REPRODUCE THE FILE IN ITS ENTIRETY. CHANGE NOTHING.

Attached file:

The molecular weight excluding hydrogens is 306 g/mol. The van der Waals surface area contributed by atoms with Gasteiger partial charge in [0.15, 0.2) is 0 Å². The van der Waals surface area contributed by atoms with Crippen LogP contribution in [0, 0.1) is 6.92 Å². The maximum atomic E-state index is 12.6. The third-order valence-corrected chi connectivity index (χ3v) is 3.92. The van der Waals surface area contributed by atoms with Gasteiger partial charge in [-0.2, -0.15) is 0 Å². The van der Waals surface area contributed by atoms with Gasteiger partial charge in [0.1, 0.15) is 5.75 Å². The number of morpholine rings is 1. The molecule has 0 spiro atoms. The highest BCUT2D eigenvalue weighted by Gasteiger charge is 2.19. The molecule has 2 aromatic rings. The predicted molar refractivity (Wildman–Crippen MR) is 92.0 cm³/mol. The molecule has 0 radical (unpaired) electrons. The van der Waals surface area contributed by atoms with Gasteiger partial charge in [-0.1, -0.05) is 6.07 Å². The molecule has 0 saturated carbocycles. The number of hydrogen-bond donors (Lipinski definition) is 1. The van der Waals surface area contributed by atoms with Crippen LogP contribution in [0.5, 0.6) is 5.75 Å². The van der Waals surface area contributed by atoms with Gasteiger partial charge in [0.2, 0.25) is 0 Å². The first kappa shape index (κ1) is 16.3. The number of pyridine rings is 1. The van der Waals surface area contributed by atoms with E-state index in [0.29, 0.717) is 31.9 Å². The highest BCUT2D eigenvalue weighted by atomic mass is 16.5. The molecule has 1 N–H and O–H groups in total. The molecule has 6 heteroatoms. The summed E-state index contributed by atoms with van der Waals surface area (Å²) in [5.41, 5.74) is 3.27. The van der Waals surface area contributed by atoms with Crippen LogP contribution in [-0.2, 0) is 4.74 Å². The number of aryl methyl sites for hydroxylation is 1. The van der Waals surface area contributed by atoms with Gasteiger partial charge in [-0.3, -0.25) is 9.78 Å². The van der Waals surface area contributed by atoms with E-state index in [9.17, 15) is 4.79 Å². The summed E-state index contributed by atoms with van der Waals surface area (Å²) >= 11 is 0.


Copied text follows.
The molecular weight excluding hydrogens is 306 g/mol. The van der Waals surface area contributed by atoms with Gasteiger partial charge in [0.15, 0.2) is 0 Å². The van der Waals surface area contributed by atoms with Crippen LogP contribution in [0, 0.1) is 6.92 Å². The maximum atomic E-state index is 12.6. The third-order valence-corrected chi connectivity index (χ3v) is 3.92. The van der Waals surface area contributed by atoms with Gasteiger partial charge in [-0.2, -0.15) is 0 Å². The van der Waals surface area contributed by atoms with Gasteiger partial charge in [0.1, 0.15) is 5.75 Å². The number of morpholine rings is 1. The molecule has 0 spiro atoms. The highest BCUT2D eigenvalue weighted by Gasteiger charge is 2.19. The molecule has 2 aromatic rings. The predicted molar refractivity (Wildman–Crippen MR) is 92.0 cm³/mol. The molecule has 0 radical (unpaired) electrons. The van der Waals surface area contributed by atoms with Gasteiger partial charge in [-0.1, -0.05) is 6.07 Å². The molecule has 0 saturated carbocycles. The number of hydrogen-bond donors (Lipinski definition) is 1. The van der Waals surface area contributed by atoms with Crippen LogP contribution in [0.5, 0.6) is 5.75 Å². The van der Waals surface area contributed by atoms with Gasteiger partial charge in [0.2, 0.25) is 0 Å². The first kappa shape index (κ1) is 16.3. The number of pyridine rings is 1. The van der Waals surface area contributed by atoms with E-state index in [0.29, 0.717) is 31.9 Å². The highest BCUT2D eigenvalue weighted by atomic mass is 16.5. The molecule has 1 N–H and O–H groups in total. The molecule has 6 heteroatoms. The summed E-state index contributed by atoms with van der Waals surface area (Å²) in [5.41, 5.74) is 3.27. The van der Waals surface area contributed by atoms with Crippen LogP contribution in [-0.2, 0) is 4.74 Å². The number of aryl methyl sites for hydroxylation is 1. The van der Waals surface area contributed by atoms with Gasteiger partial charge in [-0.3, -0.25) is 9.78 Å². The van der Waals surface area contributed by atoms with E-state index in [9.17, 15) is 4.79 Å². The summed E-state index contributed by atoms with van der Waals surface area (Å²) >= 11 is 0.